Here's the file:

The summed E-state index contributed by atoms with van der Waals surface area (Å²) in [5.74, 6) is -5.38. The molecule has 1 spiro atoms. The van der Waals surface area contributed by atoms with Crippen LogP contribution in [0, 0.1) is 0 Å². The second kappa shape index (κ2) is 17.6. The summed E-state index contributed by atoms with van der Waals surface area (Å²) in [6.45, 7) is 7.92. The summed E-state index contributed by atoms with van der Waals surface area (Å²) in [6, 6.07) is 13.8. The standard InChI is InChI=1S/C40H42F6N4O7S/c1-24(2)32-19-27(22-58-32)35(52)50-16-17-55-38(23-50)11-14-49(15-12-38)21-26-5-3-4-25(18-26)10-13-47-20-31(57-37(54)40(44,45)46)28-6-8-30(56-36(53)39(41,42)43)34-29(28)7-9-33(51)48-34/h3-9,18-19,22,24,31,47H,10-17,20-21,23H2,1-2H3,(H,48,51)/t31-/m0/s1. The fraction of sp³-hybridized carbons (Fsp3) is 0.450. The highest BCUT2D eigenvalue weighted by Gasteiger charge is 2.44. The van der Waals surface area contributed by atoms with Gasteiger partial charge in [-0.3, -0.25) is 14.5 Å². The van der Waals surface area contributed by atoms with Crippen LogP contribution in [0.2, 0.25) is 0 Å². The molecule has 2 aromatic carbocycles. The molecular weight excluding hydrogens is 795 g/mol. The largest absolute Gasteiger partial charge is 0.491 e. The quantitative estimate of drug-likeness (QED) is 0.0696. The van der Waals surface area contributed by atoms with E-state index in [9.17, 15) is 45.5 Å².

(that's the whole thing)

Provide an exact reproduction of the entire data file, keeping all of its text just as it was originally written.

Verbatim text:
The summed E-state index contributed by atoms with van der Waals surface area (Å²) in [5.74, 6) is -5.38. The molecule has 1 spiro atoms. The van der Waals surface area contributed by atoms with Crippen LogP contribution in [0, 0.1) is 0 Å². The second kappa shape index (κ2) is 17.6. The summed E-state index contributed by atoms with van der Waals surface area (Å²) in [6.45, 7) is 7.92. The summed E-state index contributed by atoms with van der Waals surface area (Å²) in [6, 6.07) is 13.8. The standard InChI is InChI=1S/C40H42F6N4O7S/c1-24(2)32-19-27(22-58-32)35(52)50-16-17-55-38(23-50)11-14-49(15-12-38)21-26-5-3-4-25(18-26)10-13-47-20-31(57-37(54)40(44,45)46)28-6-8-30(56-36(53)39(41,42)43)34-29(28)7-9-33(51)48-34/h3-9,18-19,22,24,31,47H,10-17,20-21,23H2,1-2H3,(H,48,51)/t31-/m0/s1. The fraction of sp³-hybridized carbons (Fsp3) is 0.450. The highest BCUT2D eigenvalue weighted by Gasteiger charge is 2.44. The van der Waals surface area contributed by atoms with Gasteiger partial charge in [-0.3, -0.25) is 14.5 Å². The van der Waals surface area contributed by atoms with Crippen LogP contribution in [0.2, 0.25) is 0 Å². The molecule has 2 aromatic carbocycles. The molecular weight excluding hydrogens is 795 g/mol. The largest absolute Gasteiger partial charge is 0.491 e. The quantitative estimate of drug-likeness (QED) is 0.0696. The van der Waals surface area contributed by atoms with E-state index in [9.17, 15) is 45.5 Å².